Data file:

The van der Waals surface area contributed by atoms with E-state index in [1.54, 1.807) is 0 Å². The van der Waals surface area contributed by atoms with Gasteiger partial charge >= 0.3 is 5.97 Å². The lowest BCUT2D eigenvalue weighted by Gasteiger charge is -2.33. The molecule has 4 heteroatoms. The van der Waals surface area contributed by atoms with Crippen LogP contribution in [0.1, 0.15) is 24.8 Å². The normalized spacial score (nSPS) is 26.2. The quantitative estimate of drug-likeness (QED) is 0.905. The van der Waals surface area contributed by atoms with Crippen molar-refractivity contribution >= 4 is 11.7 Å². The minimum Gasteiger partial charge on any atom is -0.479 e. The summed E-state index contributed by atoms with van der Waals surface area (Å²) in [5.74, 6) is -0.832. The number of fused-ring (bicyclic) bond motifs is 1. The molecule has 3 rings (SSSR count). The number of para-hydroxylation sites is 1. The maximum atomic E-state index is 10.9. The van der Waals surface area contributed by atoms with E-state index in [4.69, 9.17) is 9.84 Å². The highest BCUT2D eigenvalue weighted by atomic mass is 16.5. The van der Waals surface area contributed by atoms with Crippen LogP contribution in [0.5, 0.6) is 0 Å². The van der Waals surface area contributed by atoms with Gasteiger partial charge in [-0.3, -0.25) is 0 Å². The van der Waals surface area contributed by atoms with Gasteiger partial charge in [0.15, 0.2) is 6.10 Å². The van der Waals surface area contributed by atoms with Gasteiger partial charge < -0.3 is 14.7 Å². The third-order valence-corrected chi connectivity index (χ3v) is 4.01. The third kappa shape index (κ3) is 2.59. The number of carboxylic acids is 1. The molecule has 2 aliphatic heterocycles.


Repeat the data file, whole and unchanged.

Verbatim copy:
The van der Waals surface area contributed by atoms with E-state index in [1.54, 1.807) is 0 Å². The van der Waals surface area contributed by atoms with Gasteiger partial charge >= 0.3 is 5.97 Å². The lowest BCUT2D eigenvalue weighted by Gasteiger charge is -2.33. The molecule has 4 heteroatoms. The van der Waals surface area contributed by atoms with Crippen LogP contribution in [0.1, 0.15) is 24.8 Å². The normalized spacial score (nSPS) is 26.2. The quantitative estimate of drug-likeness (QED) is 0.905. The van der Waals surface area contributed by atoms with Crippen molar-refractivity contribution >= 4 is 11.7 Å². The minimum Gasteiger partial charge on any atom is -0.479 e. The summed E-state index contributed by atoms with van der Waals surface area (Å²) in [5.74, 6) is -0.832. The number of fused-ring (bicyclic) bond motifs is 1. The molecule has 3 rings (SSSR count). The number of para-hydroxylation sites is 1. The maximum atomic E-state index is 10.9. The van der Waals surface area contributed by atoms with E-state index in [4.69, 9.17) is 9.84 Å². The highest BCUT2D eigenvalue weighted by atomic mass is 16.5. The van der Waals surface area contributed by atoms with Crippen LogP contribution in [0.5, 0.6) is 0 Å². The van der Waals surface area contributed by atoms with Gasteiger partial charge in [-0.3, -0.25) is 0 Å². The van der Waals surface area contributed by atoms with Gasteiger partial charge in [0.15, 0.2) is 6.10 Å². The van der Waals surface area contributed by atoms with Gasteiger partial charge < -0.3 is 14.7 Å². The third-order valence-corrected chi connectivity index (χ3v) is 4.01. The third kappa shape index (κ3) is 2.59. The number of carboxylic acids is 1. The molecule has 2 aliphatic heterocycles.